Meet a NYFA Artist: Michelle Stuart
NYFA speaks with Michelle Stuart (NYFA Fellow in Painting, 1987) on what informs her artistic process, and her traveling solo exhibit, Drawn From Nature, which is at the Parrish Art Museum in Water Mill, New York through October 27th.
NYFA: There has always been a fusion of art and nature within your work. Can you talk about where the inspiration for this came from and how you began creating work in this medium? Are there any challenges that arise in using these natural materials?
MS: One is influenced by both art and nature and probably DNA- we have so much to learn about that field of inquiry. It’s the child in the adult that chooses the connection that the imagination takes. The subject of a work is always a question that the artist or the work itself is seeking to answer, there must be an underlying question to be posed, it doesn’t have to be answered, but art challanges mysteries and tries to answer and one simply leads to another
NYFA: There’s a tremendous variation in the size of your work, from large, monumental land art pieces to smaller, more intimate photos and drawings. Can you explain the challenges or benefits in creating art that varies so much in size and space?
MS: If the subject of a work demands or requires it to be large in scale to be communicated in the way that you want then it needs to be large because it cannot be expressed in any other way. However, meaning can change with size. If it is big just for attention’s sake knowledgeable viewers know it and don’t engage. The hardest mystery to communicate is grandeur on a small scale and Joseph Cornell manages to do it.
Scanning Sequence, 1969-70
Graphite rubbing over earth on paper, painted pine containers
Photo Credit: O. Nelson, The Metropolitan Museum of Art
NYFA: Your work Scanning Sequence is currently on view in the group show, Land Marks, at the Metropolitan Museum of Art. Can you talk about this piece and the idea behind the exhibition?
MS: When the Metropolitan Museum purchased Scanning Sequence, the question of motivation arose. I did that piece forty-three years ago and I do recall that sequential movement, evolutionary change, time, and the imprint of change, shadows, light, movement were in my mind, but motivation is mercurial, seismic shifts interested me (I am originally from California). When I look at the piece today I wonder if perhaps Muybridge played a part. I studied both film and photography in the 1960’s and one is always secretly engaged on some level with other passions. One of mine was and still is (meaning in) photographic images.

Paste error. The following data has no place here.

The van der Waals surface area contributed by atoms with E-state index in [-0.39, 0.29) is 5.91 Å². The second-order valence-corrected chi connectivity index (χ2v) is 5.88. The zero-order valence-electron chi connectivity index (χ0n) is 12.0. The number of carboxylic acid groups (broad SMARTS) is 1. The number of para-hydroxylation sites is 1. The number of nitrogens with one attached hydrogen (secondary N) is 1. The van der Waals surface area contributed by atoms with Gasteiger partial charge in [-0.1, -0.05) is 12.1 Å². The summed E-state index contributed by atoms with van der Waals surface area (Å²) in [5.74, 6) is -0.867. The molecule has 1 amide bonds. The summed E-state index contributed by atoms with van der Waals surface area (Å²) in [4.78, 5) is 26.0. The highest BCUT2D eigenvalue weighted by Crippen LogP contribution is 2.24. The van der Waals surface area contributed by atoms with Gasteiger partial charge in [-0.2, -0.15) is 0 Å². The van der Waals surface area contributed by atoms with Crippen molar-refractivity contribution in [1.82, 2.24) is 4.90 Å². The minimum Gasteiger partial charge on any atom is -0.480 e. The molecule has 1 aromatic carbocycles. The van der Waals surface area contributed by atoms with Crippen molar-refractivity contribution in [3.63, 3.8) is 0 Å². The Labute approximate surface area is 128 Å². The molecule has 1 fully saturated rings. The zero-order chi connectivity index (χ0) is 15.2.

#9 Zena scroll, 1973
Graphite rubbing over earth on muslin-mounted rag paper
144 x 60"
Photo Credit: Bevan Davies, Leslie Tonkonow Artworks + Projects
NYFA: Having worked across a broad spectrum of artistic disciplines, including drawing, photography, sculpture, installation and even bookmaking, do you find that your different creative processes for each discipline ever inform one and other?
MS: Absolutely, especially sculpture, drawing and photography which are deeply related, something that Brancusi realized and demonstrated. When I was a young artist everything was catagorized, you were a painter, or a sculptor. A curator from a major New York museum on a studio visit said to me of the box pieces in the early 1970’s “I don’t know what it is—drawing, painting or sculpture.” Painting had to have color, sculpture was on the floor and since drawing wasn’t important then she dismissed it. Everything informs. I can remember Borges entered my work, then Bachelard, then Sebald.